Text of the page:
When it comes to purchasing tickets, weâ€™re not all created equal. In fact, when we go to the box office, the simple rules of supply and demand are thrown out the door for shady dealings our mothers would frown at.
This has never been more apparent to me than when I sat in front of a computer in a futile attempt to buy Radiohead tickets this weekend.
When the band announced last week they would be playing the First Bank Center in March of 2012, my boyhood dreams had come true. Radiohead hasnâ€™t played in Colorado since 2003, and Iâ€™ve never seen them live before.
Tickets went on sale at 10 a.m. on Saturday. By 9:50 a.m., I was on the website that was selling the tickets refreshing the page. For an agonizing 10 minutes I refreshed that page. When the moment hit, I typed in the gibberish words verifying I was human, chose best possible tickets, clicked submit â€“â€“ and they were sold out.
I was shocked, confused and hopelessly depressed.
The First Bank Center holds up to 6,500 people, and in less than two seconds not a single ticket was available.
Where did they go? Who bought the tickets? They couldnâ€™t have just disappeared.
With the tickets gone in thin air, my next option was to buy tickets second-hand through a ticket broker website.
Immediately after tickets sold out, scalpers were charging up to $1,200 for general admission seats to Radiohead. This is 20 times more expensive than the original $60 asking price.
This, I learned, is the music ticket industry â€“â€“ making it nearly impossible for the general public to purchase tickets at a reasonable price, if at all.
Before tickets go on sale, pre-sales take place where a privileged, select few get the chance to buy them exclusively â€“â€“ I know of at least two that happened for Radiohead.
With this pre-sale method, only a fraction of tickets are available to the general public when they actually go on sale.
Another main problem is the after-market ticket brokers who inflate prices, control most of the tickets and cause most of the stress for the buyer. Whatâ€™s worse is some artists sell tickets directly to brokers before they go on sale to the general public.
So as I sat awake earlier than usual on Saturday refreshing the page to get Radiohead tickets, I already didnâ€™t have a chance. The ticket I wanted had already been sold in a presale or to a ticket broker.
Late last month, the online New York City publication, Gothamist.com, ran a story about a NYC councilman who proposed legislation to make ticket selling more fan friendly. This legislation was brought up immediately after Radiohead tickets went on sale in New York, and fans had the same experience that I did.
What was fittingly called the â€œRadiohead Law,â€ â€œwould require venues with 3,000 or more seats to be forced to reserve at least 15 percent of their tickets for the general public, available at the box office.â€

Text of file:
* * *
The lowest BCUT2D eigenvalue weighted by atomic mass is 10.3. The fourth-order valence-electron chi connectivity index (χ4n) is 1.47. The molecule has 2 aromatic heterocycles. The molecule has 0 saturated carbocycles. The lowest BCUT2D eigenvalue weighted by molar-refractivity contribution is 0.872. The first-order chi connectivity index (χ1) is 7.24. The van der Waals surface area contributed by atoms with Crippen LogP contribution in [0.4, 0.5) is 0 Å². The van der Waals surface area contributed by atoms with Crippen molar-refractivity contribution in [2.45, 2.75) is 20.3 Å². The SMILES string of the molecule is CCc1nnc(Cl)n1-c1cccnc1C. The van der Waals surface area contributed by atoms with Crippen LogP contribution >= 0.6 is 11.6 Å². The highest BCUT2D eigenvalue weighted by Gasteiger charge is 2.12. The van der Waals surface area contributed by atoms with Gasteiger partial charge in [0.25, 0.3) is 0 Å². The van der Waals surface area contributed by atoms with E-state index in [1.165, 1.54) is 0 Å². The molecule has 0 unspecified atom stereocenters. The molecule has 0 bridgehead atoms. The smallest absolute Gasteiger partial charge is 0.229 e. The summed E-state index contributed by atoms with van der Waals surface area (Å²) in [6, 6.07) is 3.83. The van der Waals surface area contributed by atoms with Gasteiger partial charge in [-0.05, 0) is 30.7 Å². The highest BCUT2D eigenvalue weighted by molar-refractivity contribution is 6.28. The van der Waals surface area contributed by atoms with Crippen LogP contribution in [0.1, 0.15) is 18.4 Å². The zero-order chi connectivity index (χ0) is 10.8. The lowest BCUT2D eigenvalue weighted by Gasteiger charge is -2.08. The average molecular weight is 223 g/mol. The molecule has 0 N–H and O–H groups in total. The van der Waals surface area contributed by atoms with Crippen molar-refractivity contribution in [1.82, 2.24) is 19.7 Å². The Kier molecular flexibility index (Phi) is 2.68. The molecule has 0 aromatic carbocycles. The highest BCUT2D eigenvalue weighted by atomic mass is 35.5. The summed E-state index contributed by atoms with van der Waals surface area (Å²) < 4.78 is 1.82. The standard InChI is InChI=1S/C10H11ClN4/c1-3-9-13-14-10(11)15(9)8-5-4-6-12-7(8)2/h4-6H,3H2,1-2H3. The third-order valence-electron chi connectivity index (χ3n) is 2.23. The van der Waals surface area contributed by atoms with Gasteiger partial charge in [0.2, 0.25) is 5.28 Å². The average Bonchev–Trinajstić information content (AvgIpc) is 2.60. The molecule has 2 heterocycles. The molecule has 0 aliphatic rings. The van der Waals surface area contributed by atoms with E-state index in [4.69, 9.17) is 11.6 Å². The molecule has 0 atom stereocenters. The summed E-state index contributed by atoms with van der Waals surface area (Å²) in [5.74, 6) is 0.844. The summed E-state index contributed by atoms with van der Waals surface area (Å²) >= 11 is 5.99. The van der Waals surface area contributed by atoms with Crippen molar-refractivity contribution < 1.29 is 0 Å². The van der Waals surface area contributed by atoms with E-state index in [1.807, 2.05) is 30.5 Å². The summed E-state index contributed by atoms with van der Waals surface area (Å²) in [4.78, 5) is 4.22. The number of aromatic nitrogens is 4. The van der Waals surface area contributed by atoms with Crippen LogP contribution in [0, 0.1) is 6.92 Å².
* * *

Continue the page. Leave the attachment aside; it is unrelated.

The article went further to point out that artists like Katy Perry and Taylor Swift sell their tickets to secondary markets at higher rates. The article said, â€œDNA Info reports that in 2009, Taylor Swift only made 1,600 of 13,000 tickets available to the public; when tickets sell out in mere seconds, it creates more buzz for the artist.â€
If the New York councilman wants 15 percent of sales to go to the general public, how many tickets are available to us now?
Appeasing fans doesnâ€™t matter anymore â€“â€“ money and fame matters.
But it doesnâ€™t need to be this way. There is a solution to the ticket sale black market. Make it a socialist market, not a hierarchical one.
The Radiohead Law is a step in the right direction. Make tickets available to the common people like myself, the fans, the ones artists should care about.
Opponents of this law, like Ticketmaster, say this will just give scalpers more of a chance to get their hands on tickets. This can be fixed too. First off, artists can stop selling directly to scalpers, and box offices can actually monitor how many tickets per customer they sell.
Also, ticket broker websites can grow a soul.
Ticket broker websites could adopt some sort of ethical code that puts a cap on their markup. Instead of allowing prices to soar 20 times higher than the cost of the original ticket, maybe they could sell a $60 ticket for no more than $120.
We could even go one step further and ban them entirely. If I canâ€™t buy a CD and sell it for twice the price, they shouldnâ€™t allow tickets to be resold.
The live music industry must get away from this business model that resembles a drug cartel. They need to think about what really matters: the fans and the music.
News Editor Matt Miller is a junior journalism major. His column appears Wednesdays in the Collegian. Letters and feedback can be sent to email@example.com.